09.16.14

Gemini version available ♊︎

Links 16/9/2014: Linux 3.17 RC5, KDE Frameworks 5.2.0

Posted in News Roundup at 3:45 am by Dr. Roy Schestowitz

GNOME bluefish

Contents

GNU/Linux

  • Hello World: Videos That Teach Linux To Kids

    Recently, they launched a new series, “Superusers: The Legendary GNU/Linux Show,” which stars Aramis, a gnu who bares a strange resemblance to Richard Stallman, and a penguin named Adelie. The pilot episode for this series, called “Help,” deals with the Linux command by the same name and features some clever wordplay, utilizing lyrics from the old Beatles song. This would be in keeping with the brothers’ idea of making sure their videos appeal to kids and adults alike.

  • Desktop

    • How to lobby for open source and Linux in schools

      About eight years ago, I started lobbying to bring more Linux and open source software to high schools and higher IT vocational institutions in the Netherlands and Belgium. Here’s how I did it and what you can learn from it to do the same where you live.

    • Ho Hum “9” Inaction

      Real innovation happens in FLOSS and GNU/Linux where the pace of innovation sometimes is annoyingly fast. In the last few years, FLOSS has brought us the cloud in real measure, better and faster IT generally, Android/Linux and “apps”, more distros and rearrangements of the desktop than you could ever think of shipping, and most amazing of all, growth of >100% in users at a price of $0 to end-users.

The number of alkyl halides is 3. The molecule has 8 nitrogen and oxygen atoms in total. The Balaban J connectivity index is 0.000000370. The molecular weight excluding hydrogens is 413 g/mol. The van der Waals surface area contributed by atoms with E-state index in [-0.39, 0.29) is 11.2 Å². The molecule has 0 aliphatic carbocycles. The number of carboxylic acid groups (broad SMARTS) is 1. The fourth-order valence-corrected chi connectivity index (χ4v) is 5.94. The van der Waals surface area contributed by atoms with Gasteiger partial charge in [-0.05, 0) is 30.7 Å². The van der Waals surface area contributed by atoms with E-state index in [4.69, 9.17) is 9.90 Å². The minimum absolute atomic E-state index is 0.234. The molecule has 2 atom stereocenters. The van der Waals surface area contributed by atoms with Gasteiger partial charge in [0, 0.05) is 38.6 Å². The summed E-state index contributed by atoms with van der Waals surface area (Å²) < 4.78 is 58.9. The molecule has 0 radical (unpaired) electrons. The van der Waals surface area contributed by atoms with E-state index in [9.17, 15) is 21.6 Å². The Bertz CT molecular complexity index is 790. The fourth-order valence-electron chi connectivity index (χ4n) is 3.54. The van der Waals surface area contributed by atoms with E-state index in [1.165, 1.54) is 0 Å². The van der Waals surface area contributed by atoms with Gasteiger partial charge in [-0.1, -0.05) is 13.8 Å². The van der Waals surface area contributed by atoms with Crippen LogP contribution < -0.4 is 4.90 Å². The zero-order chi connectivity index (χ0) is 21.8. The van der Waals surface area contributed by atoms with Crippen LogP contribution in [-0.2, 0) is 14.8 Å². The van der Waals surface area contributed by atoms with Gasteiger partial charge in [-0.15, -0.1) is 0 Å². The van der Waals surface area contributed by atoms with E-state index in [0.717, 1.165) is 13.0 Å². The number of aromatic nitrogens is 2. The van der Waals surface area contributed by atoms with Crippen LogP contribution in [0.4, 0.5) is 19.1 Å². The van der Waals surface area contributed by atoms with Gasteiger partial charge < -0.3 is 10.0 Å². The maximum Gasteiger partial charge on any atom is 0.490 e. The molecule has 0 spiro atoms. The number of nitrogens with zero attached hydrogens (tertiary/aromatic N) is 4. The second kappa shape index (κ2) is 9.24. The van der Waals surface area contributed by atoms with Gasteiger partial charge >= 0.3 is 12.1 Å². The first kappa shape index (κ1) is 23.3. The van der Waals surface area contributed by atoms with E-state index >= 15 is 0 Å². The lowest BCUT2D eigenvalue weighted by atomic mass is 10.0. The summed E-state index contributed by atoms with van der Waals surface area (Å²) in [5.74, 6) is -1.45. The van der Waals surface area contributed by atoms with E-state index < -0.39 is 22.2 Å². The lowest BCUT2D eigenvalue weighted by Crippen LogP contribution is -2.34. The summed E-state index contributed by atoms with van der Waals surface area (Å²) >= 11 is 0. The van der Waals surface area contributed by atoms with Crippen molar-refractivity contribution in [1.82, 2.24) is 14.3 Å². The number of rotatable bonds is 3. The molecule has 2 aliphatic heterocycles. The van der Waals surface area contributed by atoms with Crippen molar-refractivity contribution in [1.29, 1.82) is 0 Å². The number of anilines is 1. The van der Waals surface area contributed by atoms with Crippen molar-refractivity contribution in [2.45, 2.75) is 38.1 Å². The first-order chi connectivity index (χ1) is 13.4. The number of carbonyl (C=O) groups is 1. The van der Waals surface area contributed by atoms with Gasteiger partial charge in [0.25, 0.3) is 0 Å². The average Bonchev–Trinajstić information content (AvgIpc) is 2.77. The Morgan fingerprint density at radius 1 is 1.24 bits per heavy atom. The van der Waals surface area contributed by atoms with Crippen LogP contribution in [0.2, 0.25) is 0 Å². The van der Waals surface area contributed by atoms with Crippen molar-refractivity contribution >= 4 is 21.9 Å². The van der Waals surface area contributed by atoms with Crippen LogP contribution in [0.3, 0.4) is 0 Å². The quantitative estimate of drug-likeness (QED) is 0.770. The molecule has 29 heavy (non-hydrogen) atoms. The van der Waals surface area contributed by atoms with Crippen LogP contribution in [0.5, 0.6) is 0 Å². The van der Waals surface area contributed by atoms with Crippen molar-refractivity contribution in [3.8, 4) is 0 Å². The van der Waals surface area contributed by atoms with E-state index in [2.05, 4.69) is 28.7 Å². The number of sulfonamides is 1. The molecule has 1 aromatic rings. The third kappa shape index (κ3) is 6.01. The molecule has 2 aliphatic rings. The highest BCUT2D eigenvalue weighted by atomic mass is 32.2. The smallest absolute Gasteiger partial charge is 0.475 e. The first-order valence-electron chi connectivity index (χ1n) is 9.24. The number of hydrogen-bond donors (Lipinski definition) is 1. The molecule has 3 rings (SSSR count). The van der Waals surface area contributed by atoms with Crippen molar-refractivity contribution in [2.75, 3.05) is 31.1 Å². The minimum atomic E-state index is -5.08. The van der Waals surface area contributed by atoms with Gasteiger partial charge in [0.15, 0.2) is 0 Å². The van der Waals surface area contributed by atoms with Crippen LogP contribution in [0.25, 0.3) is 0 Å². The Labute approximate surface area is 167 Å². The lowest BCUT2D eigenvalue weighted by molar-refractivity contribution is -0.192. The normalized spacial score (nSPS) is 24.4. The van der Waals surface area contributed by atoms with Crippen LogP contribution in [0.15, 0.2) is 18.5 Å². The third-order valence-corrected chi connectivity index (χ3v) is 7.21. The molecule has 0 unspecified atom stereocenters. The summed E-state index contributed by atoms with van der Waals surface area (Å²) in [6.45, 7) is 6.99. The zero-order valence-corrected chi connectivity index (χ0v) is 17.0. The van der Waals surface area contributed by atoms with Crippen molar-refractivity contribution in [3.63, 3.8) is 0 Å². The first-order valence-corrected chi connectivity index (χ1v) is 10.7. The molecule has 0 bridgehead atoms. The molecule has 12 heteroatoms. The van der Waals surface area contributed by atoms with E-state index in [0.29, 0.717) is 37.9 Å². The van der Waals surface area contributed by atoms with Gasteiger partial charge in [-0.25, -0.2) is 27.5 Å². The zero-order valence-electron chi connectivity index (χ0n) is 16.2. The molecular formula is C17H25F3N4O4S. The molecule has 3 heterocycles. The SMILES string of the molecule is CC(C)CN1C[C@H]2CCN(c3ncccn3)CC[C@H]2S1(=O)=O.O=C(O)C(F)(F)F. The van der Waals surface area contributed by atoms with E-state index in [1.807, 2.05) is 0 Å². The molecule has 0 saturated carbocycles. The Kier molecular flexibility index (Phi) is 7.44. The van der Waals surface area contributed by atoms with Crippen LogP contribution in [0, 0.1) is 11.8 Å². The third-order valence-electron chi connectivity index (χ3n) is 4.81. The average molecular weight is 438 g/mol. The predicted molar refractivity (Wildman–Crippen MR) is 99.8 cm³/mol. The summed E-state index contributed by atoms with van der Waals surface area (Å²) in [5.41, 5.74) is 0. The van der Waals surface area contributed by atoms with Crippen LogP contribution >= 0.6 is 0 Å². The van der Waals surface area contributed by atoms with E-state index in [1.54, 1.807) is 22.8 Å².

• Linus On GNU/Linux And Computers In Education

      It is good to know that his local school used GNU/Linux and OpenOffice before they moved to that community and that his children have no real problem using GNU/Linux at school. That squares with my experience over much of northern Canada. GNU/Linux just works really well for students and teachers. It’s fast, efficient and reliable so folks can get on with teaching/learning and not fighting software. The key thing is that GNU/Linux is affordable and schools can have about twice as much IT for the same cost as with that other OS.

    • Linux Tech Support & Time Warner

      I’ve spent my time in the tech support trenches…and someone else’s time as well. Please mark my dues paid in full. I’ve worked from the script-reader doing basic trouble-shooting, up to floor supervisor and level three support. My point? Not everybody who works support at a call center is an idiot, but some certainly are…

    • Greens urge Saxony to consider open source use

      The Alliance 90 / The Greens in the parliament of the German state of Saxony are urging for a feasibility study on moving the state’s public administrations to free and open source software solutions. The political group, free software users themselves since December 2011, say that lower IT costs and advantages in IT security should drive public administrations to using free and open source software.

  • Server

    • Speed or torque? Linux desktop vs. server distros

      My post about splitting up Linux distributions along dedicated server and desktop lines has produced interesting feedback. The comments — both in public and privately via email — are all over the place.

  • Kernel Space

    • Linux 3.17-rc5 Kernel Released
    • Linux 3.17-rc5

      So I should probably have delayed this until Wednesday for sentimental